> What are their biggest problems?

> How can you solve it?

An extra step to take to make sure your freebie is worth working on would be to survey people in your niche about their biggest problems.

Many people would go crazy for free:

> Cheetsheats

> Blueprints

>Ultimate guides

> Ebook

> Worksheet


Freebies can come in the form of documents, videos and even hard copy books.

Naming your freebie:

There are three ways to name your freebie.

  1. The Ultimate Guide to ______
  2. From ____ to _____ (eg. From a blank paper to a full manuscript)
  3. 10 Ways To _____

Designing Your Freebie

An aesthetically pleasing freebie is an icing to the cake! Use Canva to design your freebie. It’s fast, easy and free (unless you want Canva Pro)

#3 Promote, Promote and Promote

Promote your freebie. This is slightly easier. Now, pick one social media platform, and focus on it. (You should typically choose the platform with most followers). Post about your freebie and you will see results. Of course, not all your followers will sign up but at least 30 percent will. An extra mile you can go is to reach out to others. Know your audience well. For example, if you’re offering a freebie about how to write better protagonists, then perhaps reach out to emerging and aspiring writers. When you’re free, post about your freebie on other social media platforms.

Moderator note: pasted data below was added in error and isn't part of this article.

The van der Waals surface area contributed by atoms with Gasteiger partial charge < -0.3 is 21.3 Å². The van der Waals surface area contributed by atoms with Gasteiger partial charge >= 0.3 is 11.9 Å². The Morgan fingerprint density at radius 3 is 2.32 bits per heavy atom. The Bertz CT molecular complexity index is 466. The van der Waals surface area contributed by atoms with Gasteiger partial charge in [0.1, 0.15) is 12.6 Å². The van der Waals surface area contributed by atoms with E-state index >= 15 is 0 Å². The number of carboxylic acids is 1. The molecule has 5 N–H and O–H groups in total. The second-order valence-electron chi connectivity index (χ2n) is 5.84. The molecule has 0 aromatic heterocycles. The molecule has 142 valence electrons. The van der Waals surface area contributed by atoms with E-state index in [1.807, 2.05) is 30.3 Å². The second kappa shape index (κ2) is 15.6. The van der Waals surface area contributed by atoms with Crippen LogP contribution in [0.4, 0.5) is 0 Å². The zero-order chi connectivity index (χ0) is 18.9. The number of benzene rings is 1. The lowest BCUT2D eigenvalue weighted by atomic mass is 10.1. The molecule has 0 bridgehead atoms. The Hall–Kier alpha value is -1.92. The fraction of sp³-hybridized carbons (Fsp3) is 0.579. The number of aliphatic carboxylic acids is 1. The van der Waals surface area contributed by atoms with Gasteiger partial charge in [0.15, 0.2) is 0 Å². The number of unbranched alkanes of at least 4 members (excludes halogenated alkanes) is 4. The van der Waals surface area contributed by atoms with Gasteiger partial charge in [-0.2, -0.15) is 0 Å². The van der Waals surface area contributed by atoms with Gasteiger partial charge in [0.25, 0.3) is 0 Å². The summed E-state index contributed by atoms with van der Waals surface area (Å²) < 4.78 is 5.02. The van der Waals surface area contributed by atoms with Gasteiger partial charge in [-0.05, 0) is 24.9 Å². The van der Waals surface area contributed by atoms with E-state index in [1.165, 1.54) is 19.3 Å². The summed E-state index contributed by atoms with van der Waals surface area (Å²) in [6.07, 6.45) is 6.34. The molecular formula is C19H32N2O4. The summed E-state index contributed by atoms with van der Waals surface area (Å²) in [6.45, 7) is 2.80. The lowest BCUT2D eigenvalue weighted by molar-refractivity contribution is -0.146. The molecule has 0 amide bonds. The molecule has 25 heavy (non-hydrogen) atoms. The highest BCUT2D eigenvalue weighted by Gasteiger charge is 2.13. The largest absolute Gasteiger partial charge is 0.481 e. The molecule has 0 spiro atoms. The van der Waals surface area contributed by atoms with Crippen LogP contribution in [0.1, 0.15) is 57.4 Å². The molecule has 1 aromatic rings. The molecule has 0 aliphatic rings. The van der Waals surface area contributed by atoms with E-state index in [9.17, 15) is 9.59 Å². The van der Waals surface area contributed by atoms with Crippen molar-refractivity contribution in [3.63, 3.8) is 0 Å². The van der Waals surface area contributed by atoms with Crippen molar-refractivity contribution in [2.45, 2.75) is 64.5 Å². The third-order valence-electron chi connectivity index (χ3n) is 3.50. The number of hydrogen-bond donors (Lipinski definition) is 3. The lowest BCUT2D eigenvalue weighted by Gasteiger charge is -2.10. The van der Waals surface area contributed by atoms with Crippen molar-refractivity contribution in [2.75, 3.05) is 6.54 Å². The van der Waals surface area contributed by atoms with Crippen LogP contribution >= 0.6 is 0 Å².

#4 Host A Giveaway

By Hosting a giveaway, you’re driving traffic to your list. The giveaway should be enticing and the point is not just to say “Hey, grab a copy of this by signing up”. What I recommend is that you should maximise the use of the giveaway. For example, when you list out the instructions on how to participate in the giveaway, include things the audience must do. Perhaps the more number of things they do, the higher the chance they win the prize. Of course, the list of things you give them to do should include a step to lead them to sign up for your newsletter. This is such a great easy way to get subscribers!

#5 Create A Pinterest Group Board

What you can do is that you create your Pinterest collaboration board and then you invite your followers or people you’re following. Make sure the board is neat and something in your niche. Once the board has enough collaborators, lock the board up and only allow people who signed up and followed you on Pinterest to join the board! Again, there must be something enticing about the board so make sure the board is something that will benefit them.

Thought Bubble

Have you made similar mistakes as me before? What are other tips you have? Drop your comments below!

Well, that’s all I have for you! Once again, a huge thank you to Kayla for allowing me to work with her! Have a great bookish day ahead!


About Me:)






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Published by Author Kayla Krantz

Proud author responsible for Dead by Morning and The Council, fascinated by the dark and macabre. Stephen King is her all time inspiration mixed in with a little bit of Eminem and some faint remnants of the works of Edgar Allen Poe. When she began writing, she started in horror but it somehow drifted into thriller. She loves the 1988 movie Heathers. She was born and raised in Michigan but traveled across the country to where she currently resides in Texas.